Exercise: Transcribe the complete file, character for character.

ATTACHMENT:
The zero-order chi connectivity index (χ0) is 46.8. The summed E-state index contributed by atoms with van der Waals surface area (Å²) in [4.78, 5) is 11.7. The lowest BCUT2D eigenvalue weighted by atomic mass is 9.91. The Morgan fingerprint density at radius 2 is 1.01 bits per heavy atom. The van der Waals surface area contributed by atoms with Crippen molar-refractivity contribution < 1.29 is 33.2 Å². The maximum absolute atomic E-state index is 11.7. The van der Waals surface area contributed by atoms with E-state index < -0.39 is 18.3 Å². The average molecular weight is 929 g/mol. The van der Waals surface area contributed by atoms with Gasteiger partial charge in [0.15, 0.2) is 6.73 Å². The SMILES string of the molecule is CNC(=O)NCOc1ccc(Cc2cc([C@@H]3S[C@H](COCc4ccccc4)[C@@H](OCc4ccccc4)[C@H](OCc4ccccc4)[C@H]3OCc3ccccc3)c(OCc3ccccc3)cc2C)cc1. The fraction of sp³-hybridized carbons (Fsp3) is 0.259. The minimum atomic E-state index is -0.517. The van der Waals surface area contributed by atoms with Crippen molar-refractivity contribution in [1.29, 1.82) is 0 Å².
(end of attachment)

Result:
The zero-order chi connectivity index (χ0) is 46.8. The summed E-state index contributed by atoms with van der Waals surface area (Å²) in [4.78, 5) is 11.7. The lowest BCUT2D eigenvalue weighted by atomic mass is 9.91. The Morgan fingerprint density at radius 2 is 1.01 bits per heavy atom. The van der Waals surface area contributed by atoms with Crippen molar-refractivity contribution < 1.29 is 33.2 Å². The maximum absolute atomic E-state index is 11.7. The van der Waals surface area contributed by atoms with E-state index < -0.39 is 18.3 Å². The average molecular weight is 929 g/mol. The van der Waals surface area contributed by atoms with Gasteiger partial charge in [0.15, 0.2) is 6.73 Å². The SMILES string of the molecule is CNC(=O)NCOc1ccc(Cc2cc([C@@H]3S[C@H](COCc4ccccc4)[C@@H](OCc4ccccc4)[C@H](OCc4ccccc4)[C@H]3OCc3ccccc3)c(OCc3ccccc3)cc2C)cc1. The fraction of sp³-hybridized carbons (Fsp3) is 0.259. The minimum atomic E-state index is -0.517. The van der Waals surface area contributed by atoms with Crippen molar-refractivity contribution in [1.29, 1.82) is 0 Å².